In addition, sadly, there is still a widespread prevalence of DeFi issues. It is not possible to make changes to smart contracts after the rules have been baked into the protocol. This often results in defects that are not easily fixed, which in turn raises the level of risk.
When will DeFi go mainstream?
It is difficult to predict where these DeFi apps will go, despite the fact that more and more people are becoming interested in them. Who finds them beneficial and why is a major factor in that determination. Many people feel that different DeFi initiatives have the potential to become the next Coinbase. These projects aim to make financial apps more accessible to those who don’t typically have access to such platforms by making financial applications more inclusive and available to more people.
This new financial technology is still in its testing phase and is not without its flaws, particularly with respect to its level of security and its potential to scale.
The developers have high hopes that these issues will soon be resolved. A technique known as sharding, which is a method of dividing the underlying database into smaller portions that are more manageable for individual users to operate, may be used in Ethereum 2.0 as a potential solution to the scalability issues that have been raised.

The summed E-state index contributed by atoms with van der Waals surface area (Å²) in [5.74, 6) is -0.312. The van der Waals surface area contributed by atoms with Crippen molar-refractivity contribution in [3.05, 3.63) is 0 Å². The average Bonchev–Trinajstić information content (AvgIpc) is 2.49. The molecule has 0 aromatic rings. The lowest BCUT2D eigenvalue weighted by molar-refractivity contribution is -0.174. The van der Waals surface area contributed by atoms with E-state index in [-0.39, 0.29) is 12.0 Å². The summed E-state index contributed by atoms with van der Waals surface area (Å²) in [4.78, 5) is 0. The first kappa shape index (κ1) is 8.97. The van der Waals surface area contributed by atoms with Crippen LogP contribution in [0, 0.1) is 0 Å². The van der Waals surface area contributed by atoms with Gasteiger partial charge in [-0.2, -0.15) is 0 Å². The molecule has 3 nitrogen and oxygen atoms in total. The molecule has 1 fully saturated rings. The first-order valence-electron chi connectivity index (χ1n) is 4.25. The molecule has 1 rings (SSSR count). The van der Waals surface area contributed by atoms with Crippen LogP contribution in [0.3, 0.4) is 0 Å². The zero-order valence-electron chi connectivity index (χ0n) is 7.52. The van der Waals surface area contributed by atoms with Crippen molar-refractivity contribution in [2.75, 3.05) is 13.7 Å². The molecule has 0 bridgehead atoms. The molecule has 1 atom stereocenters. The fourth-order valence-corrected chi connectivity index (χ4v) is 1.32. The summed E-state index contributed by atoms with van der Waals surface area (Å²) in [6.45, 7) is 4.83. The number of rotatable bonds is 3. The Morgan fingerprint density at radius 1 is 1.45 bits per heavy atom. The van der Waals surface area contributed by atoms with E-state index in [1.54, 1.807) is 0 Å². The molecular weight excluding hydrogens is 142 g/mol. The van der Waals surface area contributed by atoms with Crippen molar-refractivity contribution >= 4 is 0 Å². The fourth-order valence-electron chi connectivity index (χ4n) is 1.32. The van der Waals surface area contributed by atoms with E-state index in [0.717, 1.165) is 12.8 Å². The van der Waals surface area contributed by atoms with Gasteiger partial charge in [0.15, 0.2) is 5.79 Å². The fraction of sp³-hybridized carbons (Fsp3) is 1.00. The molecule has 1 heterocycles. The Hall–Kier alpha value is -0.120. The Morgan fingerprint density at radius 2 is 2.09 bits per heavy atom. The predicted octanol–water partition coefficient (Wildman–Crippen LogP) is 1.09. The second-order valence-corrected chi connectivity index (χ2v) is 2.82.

How will Ethereum 2.0 impact DeFi?
Ethereum 2.0 is not a perfect solution to all of DeFi’s problems, but it is a good place to start. To address Ethereum’s scalability problems in a more comprehensive manner, other protocols like Raiden and TrueBit are now in development.
If and when these problems are solved, Ethereum’s experiments with decentralized financial transactions (DeFi) will have an even higher chance of becoming actual goods and maybe even entering the mainstream.